The Suffolk County health commissioner has announced the first mosquito samples to test positive for West Nile virus this year.
Dr. Gregson Pigott said on Friday that 12 mosquito samples collected on July 20 and 21 had tested positive, two from West Babylon and one each from Setauket, Port Jefferson Station, Dix Hills, Cold Spring Harbor, Melville, Copiague, Bay Shore, Aquebogue, Greenlawn, and Commack.
West Nile virus was first detected in birds and mosquito samples in Suffolk in 1999 and has been detected in each subsequent year. It is transmitted to humans by the bite of an infected mosquito. Many infected people will experience mild or no symptoms, but some can develop severe symptoms, including high fever, headache, neck stiffness, stupor, disorientation, coma, tremors, convulsions, muscle weakness, vision loss, numbness, and paralysis.
Symptoms may last several weeks, and neurological effects may be permanent. Individuals, especially those age 50 or older or those with compromised immune systems, are most at risk and are urged to take precautions to avoid being bitten by mosquitoes.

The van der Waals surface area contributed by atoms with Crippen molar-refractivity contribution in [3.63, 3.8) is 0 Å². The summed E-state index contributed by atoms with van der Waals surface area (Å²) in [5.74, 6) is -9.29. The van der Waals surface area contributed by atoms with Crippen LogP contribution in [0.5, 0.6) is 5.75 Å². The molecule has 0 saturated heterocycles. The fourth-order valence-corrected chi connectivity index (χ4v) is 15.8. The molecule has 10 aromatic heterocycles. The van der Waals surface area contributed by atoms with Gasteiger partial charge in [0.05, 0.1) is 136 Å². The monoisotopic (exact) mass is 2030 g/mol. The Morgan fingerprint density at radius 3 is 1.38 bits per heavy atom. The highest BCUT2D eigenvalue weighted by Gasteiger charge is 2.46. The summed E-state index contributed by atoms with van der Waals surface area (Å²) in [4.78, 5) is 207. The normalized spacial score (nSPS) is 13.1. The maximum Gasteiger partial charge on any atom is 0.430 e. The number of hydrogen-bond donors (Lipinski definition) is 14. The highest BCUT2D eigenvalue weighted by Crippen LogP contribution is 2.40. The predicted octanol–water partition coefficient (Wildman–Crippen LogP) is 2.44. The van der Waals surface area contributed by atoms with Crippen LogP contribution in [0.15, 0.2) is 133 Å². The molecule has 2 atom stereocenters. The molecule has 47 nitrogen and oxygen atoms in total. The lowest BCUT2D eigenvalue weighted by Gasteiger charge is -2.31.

Dr. Pigott advised residents to minimize outdoor activities between dusk and dawn; wear shoes and socks, long pants, and long-sleeve shirts when mosquitoes are active; use mosquito repellent; make sure all windows and doors have screens and that all screens are in good repair, and prevent mosquitoes from laying eggs inside and outside residences by emptying, scrubbing, turning over, covering, or throwing out containers that hold water such as vases, pet water bowls, flowerpot saucers, discarded tires, buckets, pool covers, birdbaths, trash cans, and rain barrels.
Dead birds may indicate the presence of West Nile virus, and they can be reported to the county's Bureau of Public Health Protection at 631-852-5999 between 9 a.m. and 4 p.m., Monday through Friday. Residents are encouraged to take a photograph of any bird in question. Mosquito problems or stagnant pools of water can be reported to the Department of Public Works' vector control division at 631-852-4270.
The county's informational brochure "Get the Buzz on Mosquito Protection" can be downloaded in English at bit.ly/3JjRjvC and in Spanish at bit.ly/3zI6z1h.